Inside, the impression is very different. Light streams through the stained-glass windows like rainbows. The floor is the original stone--not volcanic rock! Some of these stones have been worn smooth by the thousands of feet which have trod it. There are no benches, just unpadded chairs, bound together in rows by iron bars across their backs. Want to kneel down? You kneel on the floor! Hardy people, the French!
I love simply walking the streets, because there's always a surprise tucked in somewhere. The names of some, for instance. There's the "rue des bottiers", or "bootmakers' street". This reveals that the street existed in the days when all shoes were handmade, and the makers tended to locate on the same street, family, apprentices and all. There's also the street of the butchers.
Whether there is a street of the bakers or pastry makers, I don't know, but I can tell you that you don't have to walk far to find a bakery or pastry shop. Anything you buy is made that day, and designed to increase your waistline! My son often goes out early to walk the dog and comes back with fresh croissants for breakfast. Am I dreaming?
I've got to remember to take my camera the next time I wander the winding, two-horse-wide streets! As I walked up one such street, I saw the little tourist "train" (it's like several suvs strung together), stopped for who-knows-what-reason, cars lined up behind him. There's no room to pass on some of these streets. As I walked on the curving passage, more and more cars were revealed. There must have been the equivalent of two blocks of motorists patiently waiting. No honking or yelling, and most of them would not have been able to see what was holding up traffic.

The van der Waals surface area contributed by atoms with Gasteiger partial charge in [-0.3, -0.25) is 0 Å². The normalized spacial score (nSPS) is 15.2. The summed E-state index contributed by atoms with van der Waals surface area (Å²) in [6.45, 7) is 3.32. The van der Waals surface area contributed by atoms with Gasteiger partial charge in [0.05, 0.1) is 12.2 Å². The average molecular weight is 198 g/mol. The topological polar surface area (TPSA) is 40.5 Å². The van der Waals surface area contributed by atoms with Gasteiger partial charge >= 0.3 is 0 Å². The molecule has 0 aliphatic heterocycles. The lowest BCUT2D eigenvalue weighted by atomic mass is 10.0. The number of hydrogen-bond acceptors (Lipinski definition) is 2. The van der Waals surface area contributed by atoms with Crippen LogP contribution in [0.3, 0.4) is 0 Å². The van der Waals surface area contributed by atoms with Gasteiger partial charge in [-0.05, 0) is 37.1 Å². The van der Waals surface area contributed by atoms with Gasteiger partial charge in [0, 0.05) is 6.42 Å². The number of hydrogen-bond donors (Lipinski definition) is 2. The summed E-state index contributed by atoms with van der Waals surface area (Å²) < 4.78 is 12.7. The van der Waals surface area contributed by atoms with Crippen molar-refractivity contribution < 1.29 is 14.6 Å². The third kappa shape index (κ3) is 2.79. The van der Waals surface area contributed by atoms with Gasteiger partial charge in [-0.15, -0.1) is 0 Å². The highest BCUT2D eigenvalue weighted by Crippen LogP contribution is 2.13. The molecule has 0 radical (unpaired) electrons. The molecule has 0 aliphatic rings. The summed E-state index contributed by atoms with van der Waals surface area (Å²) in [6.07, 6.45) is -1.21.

Labels: Unusual art
The town is surrounded by wooded hillsides, most of which were volcanoes. There are, in fact, hundreds of extinct volcanoes in the region, covered with grass and benign-looking, giving no hint to the terror they must have caused to the human and animal residents of the time.
At the top of the tallest of these volcanoes is a Roman temple, now in ruins, but once a huge and impressive edifice. Negotiations are taking place between the provincial and national governments for complete restoration of the temple. Given that governments the world over move with glacier speed when it comes to deciding who will invest the most money in a project, it will be lucky if my great-great grandchildren will see the restoration realised.
Labels: Arrival in Clermont-Ferrand